After the studio was built, Buckingham queried Fleetwood about recording some songs at his home studio. Fleetwood acquiesced, but told Buckingham that the other members needed to be integrated at some point. For certain songs, Buckingham played a Kleenex box as a snare drum and had Fleetwood overdub his own drums over Buckingham's demo.[19]

Several songs were recorded with Buckingham playing all of the instruments, including "The Ledge", "Save Me a Place", and "That's Enough For Me".[20] Caillat commented on Buckingham's obsessive nature in the studio: "He was a maniac. The first day, I set the studio up as usual. Then he said, 'Turn every knob 180 degrees from where it is now and see what happens.' He'd tape microphones to the studio floor and get into a sort of push-up position to sing. Early on, he came in and he'd freaked out in the shower and cut off all his hair with nail scissors. He was stressed."[21] Buckingham had expressed interest in starting a solo career during the making of Tusk so in an effort to appease him, the rest of the band acquiesced to Buckingham's desire to create a more experimental album.[22]

I would have liked to have been a fly on the wall when Warner Bros. put that on in their boardroom and listened to it for the first time.[23]

Lindsey Buckingham

Buckingham – infatuated with bands such as Talking Heads – was "desperate to make Mac relevant to a post-punk world", according to music journalist Bob Stanley, who commented that, compared to Rumours, Tusk was "unleavened weirdness, as close to its predecessor as the Beach Boys' lo-fi Smiley Smile had been to Pet Sounds. Much of it sounded clattery, half-formed, with strange rhythmic leaps and offbeat tics."[24] Journalist Adam Webb described the Tusk recording sessions as a "cocaine blizzard" from which Christine McVie's then-boyfriend, Beach Boy drummer Dennis Wilson, "never really came out."[25] Music historian Domenic Priore claimed that, for research purposes during the album's recording, Buckingham accessed the master tapes for the Beach Boys' unreleased album Smile, and that the tracks "That's All for Everyone" and "Beautiful Child" most strongly exemplify its influence.[26]

Peter Beard, who was one of the three photographers enlisted to supply images for the album sleeve, spent two in the studio taking Polaroids of the band and its inner circle. He also augmented this footage with images of elephant tusks.[22] During one of those sessions, Beard took a photo of Caillat's dog biting his leg, which ultimately became the album's cover art. Fleetwood had originally promised Nicks that the cover art for Tusk would be an image of her twirling and dancing, and later told Caillat that she placed a curse on his dog for "stealing her cover".[27]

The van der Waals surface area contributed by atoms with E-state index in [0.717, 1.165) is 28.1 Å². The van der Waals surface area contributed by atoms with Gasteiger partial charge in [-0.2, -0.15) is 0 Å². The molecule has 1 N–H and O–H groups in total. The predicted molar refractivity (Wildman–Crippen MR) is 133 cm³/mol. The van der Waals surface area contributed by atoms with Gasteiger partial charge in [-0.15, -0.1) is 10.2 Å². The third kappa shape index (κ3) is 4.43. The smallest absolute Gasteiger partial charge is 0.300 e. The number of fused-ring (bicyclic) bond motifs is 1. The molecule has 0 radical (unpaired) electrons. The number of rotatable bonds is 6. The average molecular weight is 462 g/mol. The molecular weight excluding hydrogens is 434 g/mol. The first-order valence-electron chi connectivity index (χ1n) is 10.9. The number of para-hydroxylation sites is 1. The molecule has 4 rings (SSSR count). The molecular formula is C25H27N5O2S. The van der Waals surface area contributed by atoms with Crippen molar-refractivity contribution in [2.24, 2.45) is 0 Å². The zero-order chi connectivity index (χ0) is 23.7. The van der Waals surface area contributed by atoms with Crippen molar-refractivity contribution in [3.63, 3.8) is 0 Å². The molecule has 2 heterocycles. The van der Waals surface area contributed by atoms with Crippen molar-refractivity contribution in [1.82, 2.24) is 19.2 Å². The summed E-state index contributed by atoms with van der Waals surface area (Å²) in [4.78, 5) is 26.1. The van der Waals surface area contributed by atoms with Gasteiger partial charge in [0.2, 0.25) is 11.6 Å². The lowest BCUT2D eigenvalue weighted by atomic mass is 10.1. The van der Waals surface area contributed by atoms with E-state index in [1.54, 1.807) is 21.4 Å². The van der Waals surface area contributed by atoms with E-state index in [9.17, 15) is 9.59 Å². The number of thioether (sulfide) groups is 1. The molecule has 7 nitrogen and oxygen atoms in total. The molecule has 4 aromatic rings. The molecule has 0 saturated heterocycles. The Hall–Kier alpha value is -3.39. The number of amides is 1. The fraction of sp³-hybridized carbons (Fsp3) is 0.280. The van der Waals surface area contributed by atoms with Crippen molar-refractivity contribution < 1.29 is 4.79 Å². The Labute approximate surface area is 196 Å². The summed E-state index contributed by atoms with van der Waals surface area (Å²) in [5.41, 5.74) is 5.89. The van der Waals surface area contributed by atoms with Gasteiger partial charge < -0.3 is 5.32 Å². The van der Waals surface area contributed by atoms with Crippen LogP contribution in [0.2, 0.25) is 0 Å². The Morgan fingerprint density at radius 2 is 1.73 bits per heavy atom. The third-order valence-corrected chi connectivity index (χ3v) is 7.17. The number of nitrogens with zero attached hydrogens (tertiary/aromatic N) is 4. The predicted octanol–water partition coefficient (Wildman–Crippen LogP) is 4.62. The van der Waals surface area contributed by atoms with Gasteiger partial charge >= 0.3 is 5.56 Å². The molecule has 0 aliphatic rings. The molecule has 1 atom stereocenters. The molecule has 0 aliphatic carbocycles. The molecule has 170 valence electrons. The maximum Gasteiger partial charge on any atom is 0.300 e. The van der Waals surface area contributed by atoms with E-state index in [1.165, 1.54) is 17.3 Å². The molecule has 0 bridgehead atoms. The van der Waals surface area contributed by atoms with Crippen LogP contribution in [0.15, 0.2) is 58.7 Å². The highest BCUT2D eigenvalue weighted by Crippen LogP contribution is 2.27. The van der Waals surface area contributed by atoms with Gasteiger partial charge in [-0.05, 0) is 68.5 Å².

Bassist John McVie commented that the album "sounds like the work of three solo artists", while Fleetwood said it was his second favourite Fleetwood Mac studio album behind Then Play On.[28] "You got that sweetness [from Nicks and McVie] and me as the complete nutcase," Buckingham observed. "That's what makes us Fleetwood Mac."[29]

Release and reception edit

Retrospective professional ratings
Review scores
SourceRating
AllMusic     [30]
Blender     [31]
Christgau's Record GuideB+[32]
Entertainment WeeklyB+[33]
Mojo     [34]
Pitchfork9.2/10[35]
Record Collector     [36]
Rolling Stone     [37]
The Rolling Stone Album Guide     [38]
Uncut     [39]

Tusk peaked at number four on the Billboard 200 in the United States and spent almost nine months on the chart. It was certified double platinum for shipping two million copies.[40] It peaked at number one in the UK and achieved a platinum award for shipments in excess of 300,000 copies.[41] The album gave the group two US top-10 hit singles, with the Buckingham-penned title track (US number eight/UK number six), and the Stevie Nicks composition "Sara" (US number seven/UK number 37).[42]